The HTV will however, do a full week of orbital tests and checkouts first before it will approach the space station on its 8th day into orbit.

Source:  http://news.cnet.com/8301-19514_3-10350052-239.html

Discovery space shuttle crew prepares to come home

Here’s  an update on the Discovery space shuttle.

The astronauts and cosmonauts have already said their goodbyes in preparation for their return trip to Earth. They closed the hatches between the International Space Station and the shuttle at 11:41 pm EDT Monday.

The astronauts aboard Discovery are taking home with them a portable cargo module and 5,000 pounds of items not needed at the ISS. As reported earlier, astronaut Tim Kopra will also be coming with them while a Discovery crew will take his place at the space station.

They are scheduled to undock from the station at 3:26 pm Tuesday and expected to land in Florida on Thursday.

Credit: NASA TV

Source: http://www.allheadlinenews.com/articles/7016328238?Discovery%20Astronauts%20Prepare%20For%20Return%20To%20Earth

Billionaire plans a show in space

If you have billions of money at your disposal, you can pretty much do anything you want like uhm, have a show in outerspace.

Yup, circus billionaire Guy Laliberte who will visit space this month, announced that he will also be hosting a live event while he’s there. He says he is doing this to promote the importance of access to clean water around the world.

The founder of Montreal-based Cirque du Soleil is flying into space on September 30 aboard a Russian Soyuz capsule to travel to the International Space Station. This 11-day road spacetrip doesn’t come cheap too. He’ll be paying $35 million to be a “space tourist”, making him the 7th private citizen to go to be able to go into orbit.

Getting back to this out-of-this-world show, Laliberte says former U.S. vice president and environmental activist Al Gore, Irish band U2, rock musician Peter Gabriel, and other stars are also gonna take part in this two-hour live show from 14 cities around the world.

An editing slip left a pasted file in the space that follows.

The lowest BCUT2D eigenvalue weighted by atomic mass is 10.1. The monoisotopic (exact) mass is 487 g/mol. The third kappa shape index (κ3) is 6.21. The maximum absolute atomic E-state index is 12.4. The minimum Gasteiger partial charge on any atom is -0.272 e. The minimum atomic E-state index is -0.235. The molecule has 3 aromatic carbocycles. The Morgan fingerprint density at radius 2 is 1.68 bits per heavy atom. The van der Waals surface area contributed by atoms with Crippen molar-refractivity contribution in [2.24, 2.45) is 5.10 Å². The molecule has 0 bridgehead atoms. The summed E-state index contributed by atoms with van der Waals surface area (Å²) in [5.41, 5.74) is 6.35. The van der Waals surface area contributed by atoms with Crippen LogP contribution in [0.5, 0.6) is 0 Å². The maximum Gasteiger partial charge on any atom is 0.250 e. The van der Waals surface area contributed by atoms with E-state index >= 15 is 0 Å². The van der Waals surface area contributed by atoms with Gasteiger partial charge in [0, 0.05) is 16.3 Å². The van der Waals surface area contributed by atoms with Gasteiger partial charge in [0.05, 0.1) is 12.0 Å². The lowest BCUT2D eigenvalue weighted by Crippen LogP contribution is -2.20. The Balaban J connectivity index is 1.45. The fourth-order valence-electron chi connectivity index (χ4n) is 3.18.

“I just hope that as a citizen of Earth, this will inspire people in a new way,” he said.

According to a report from Reuters, the show will be coordinated by One Drop, Laliberte’s environmental foundation and is set to be shown live on the Internet through its website, onedrop.org in partnership with AOL.com

Hmmn, I wonder how much it’ll cost me to get to Pluto? 😉

Source: http://www.reuters.com/article/scienceNews/idUSTRE5816JJ20090902

Mouse hotel at the ISS

Yup, a team of six mice are living in style at the International Space station as part of an Italian study investigating the effects of bone loss in space.

Julie Robinson, NASA’s space station program scientist says this is the first time that rodents will be actually staying at the space station and for a period of three months nonetheless. Because although a good number mice have already taken joyrides into space (lucky them), they’ve all stayed aboard the shuttles and returning back to Earth with it. The longest time that a mouse stayed in space was about 30 days, cruising in space in an unmanned satellite.

The special experiment drawer where the mice will be checking in was delivered to the station by the astronauts aboard Discovery which docked late Sunday.